Grassroots advocacy is activism that originates among concerned constituents who rally behind issues they feel are not being addressed by government officials with the power and responsibility to act. It involves some level of political activity, with members of the society interacting with elected or appointed officials in an attempt to draw attention to their cause. It also means organizing and educating the community to get more constituents involved in the process. Grassroots advocacy often requires writing or calling officials, and attending meetings and events with elected officials. In short, it’s about constituents joining together to increase their strength and push for change.
Since the formation of the National Association of Independent Medical Equipment Suppliers (NAIMES) in April 2007, we have focused on this one main theme. We have always believed that all politics are local and that changing political minds must begin locally. We have talked about how “relationships at home equal grassroots power.” We realized that without suppliers working as their own lobbyists and developing a personal relationship with their representatives and senators, we would be unable to change the path of public policy for the DME industry.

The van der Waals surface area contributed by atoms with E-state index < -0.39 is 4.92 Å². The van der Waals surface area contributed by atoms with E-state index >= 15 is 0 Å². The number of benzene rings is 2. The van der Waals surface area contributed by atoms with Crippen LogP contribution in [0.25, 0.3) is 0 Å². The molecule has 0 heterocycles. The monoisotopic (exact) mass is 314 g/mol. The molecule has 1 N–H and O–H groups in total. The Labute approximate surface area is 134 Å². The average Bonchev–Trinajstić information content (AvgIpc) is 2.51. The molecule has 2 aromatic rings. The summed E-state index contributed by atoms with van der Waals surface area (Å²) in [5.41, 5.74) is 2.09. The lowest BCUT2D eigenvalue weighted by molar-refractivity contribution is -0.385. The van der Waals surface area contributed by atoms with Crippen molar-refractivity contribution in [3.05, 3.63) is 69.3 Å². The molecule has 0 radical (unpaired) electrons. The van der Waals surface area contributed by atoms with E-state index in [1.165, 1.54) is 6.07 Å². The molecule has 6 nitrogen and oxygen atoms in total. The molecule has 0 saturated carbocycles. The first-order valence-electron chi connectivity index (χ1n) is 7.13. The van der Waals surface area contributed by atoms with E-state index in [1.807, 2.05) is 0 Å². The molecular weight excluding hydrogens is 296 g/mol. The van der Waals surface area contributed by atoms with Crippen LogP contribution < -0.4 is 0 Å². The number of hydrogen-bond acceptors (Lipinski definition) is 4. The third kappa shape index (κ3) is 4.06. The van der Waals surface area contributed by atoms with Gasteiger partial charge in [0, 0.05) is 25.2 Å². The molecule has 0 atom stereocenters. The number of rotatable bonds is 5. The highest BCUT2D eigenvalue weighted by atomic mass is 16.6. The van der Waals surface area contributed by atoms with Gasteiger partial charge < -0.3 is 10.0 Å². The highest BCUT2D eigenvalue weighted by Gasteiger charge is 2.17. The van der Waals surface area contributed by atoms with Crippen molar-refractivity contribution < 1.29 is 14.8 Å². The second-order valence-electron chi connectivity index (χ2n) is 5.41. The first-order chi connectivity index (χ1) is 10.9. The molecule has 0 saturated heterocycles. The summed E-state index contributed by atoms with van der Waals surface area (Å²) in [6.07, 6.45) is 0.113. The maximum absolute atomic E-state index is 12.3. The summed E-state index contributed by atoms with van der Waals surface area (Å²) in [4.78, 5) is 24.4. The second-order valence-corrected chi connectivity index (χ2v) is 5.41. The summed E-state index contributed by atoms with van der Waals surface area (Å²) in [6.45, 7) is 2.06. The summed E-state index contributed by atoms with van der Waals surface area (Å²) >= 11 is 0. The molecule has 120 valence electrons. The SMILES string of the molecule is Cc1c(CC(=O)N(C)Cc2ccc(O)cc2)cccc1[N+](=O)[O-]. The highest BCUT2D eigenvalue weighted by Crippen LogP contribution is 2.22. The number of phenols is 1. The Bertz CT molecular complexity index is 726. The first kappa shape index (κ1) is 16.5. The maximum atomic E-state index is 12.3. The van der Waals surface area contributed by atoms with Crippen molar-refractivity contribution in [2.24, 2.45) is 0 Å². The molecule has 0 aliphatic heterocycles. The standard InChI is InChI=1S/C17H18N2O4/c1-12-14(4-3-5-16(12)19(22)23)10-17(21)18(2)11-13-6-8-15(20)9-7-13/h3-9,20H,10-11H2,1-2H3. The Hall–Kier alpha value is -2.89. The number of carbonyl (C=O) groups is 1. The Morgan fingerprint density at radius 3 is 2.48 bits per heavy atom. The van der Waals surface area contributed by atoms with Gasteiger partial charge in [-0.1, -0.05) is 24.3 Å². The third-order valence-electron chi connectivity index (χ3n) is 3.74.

In a way, grassroots advocacy is a game we must play, and we must now take this sport to another level. This is a contact sport, because without contact with elected and appointed officials we are ineffective. Since many of us are sports fans of some kind, let’s put grassroots advocacy in athletic terms.
The Field of Play
The equipment we need to play this sport is a pen, a computer and a telephone, and the playing field is your local district and state. There are usually one of two away matches in Washington, D.C., each year, and occasionally there will be a round played in the courts. The game starts when you and the constituent community feel that laws and policy decisions that are being made are inconsistent with the greater good of the community.